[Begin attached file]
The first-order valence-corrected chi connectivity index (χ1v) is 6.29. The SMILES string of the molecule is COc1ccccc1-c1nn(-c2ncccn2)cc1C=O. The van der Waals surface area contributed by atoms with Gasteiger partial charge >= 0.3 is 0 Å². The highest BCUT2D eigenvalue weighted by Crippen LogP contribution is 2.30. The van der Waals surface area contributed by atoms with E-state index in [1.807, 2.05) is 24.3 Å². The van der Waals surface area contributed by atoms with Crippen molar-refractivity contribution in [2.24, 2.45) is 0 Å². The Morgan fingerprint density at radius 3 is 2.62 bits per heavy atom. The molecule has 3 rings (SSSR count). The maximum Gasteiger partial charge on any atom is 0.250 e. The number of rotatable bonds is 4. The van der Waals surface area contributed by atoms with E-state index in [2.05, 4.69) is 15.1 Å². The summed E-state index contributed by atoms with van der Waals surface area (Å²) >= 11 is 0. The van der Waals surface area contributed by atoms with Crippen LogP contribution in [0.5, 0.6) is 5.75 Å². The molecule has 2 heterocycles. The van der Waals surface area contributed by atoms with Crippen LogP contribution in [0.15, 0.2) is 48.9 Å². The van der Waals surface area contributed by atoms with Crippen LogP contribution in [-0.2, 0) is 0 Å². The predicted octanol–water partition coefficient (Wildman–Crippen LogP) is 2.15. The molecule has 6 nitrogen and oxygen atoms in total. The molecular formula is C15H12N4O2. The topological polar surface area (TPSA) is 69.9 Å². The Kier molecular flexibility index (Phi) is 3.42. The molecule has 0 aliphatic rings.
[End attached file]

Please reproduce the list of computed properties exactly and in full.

The first-order valence-corrected chi connectivity index (χ1v) is 6.29. The SMILES string of the molecule is COc1ccccc1-c1nn(-c2ncccn2)cc1C=O. The van der Waals surface area contributed by atoms with Gasteiger partial charge >= 0.3 is 0 Å². The highest BCUT2D eigenvalue weighted by Crippen LogP contribution is 2.30. The van der Waals surface area contributed by atoms with E-state index in [1.807, 2.05) is 24.3 Å². The van der Waals surface area contributed by atoms with Crippen molar-refractivity contribution in [2.24, 2.45) is 0 Å². The Morgan fingerprint density at radius 3 is 2.62 bits per heavy atom. The molecule has 3 rings (SSSR count). The maximum Gasteiger partial charge on any atom is 0.250 e. The number of rotatable bonds is 4. The van der Waals surface area contributed by atoms with E-state index in [2.05, 4.69) is 15.1 Å². The summed E-state index contributed by atoms with van der Waals surface area (Å²) >= 11 is 0. The van der Waals surface area contributed by atoms with Crippen LogP contribution in [0.5, 0.6) is 5.75 Å². The molecule has 2 heterocycles. The van der Waals surface area contributed by atoms with Crippen LogP contribution in [0.15, 0.2) is 48.9 Å². The van der Waals surface area contributed by atoms with Crippen LogP contribution in [-0.2, 0) is 0 Å². The predicted octanol–water partition coefficient (Wildman–Crippen LogP) is 2.15. The molecule has 6 nitrogen and oxygen atoms in total. The molecular formula is C15H12N4O2. The topological polar surface area (TPSA) is 69.9 Å². The Kier molecular flexibility index (Phi) is 3.42. The molecule has 0 aliphatic rings.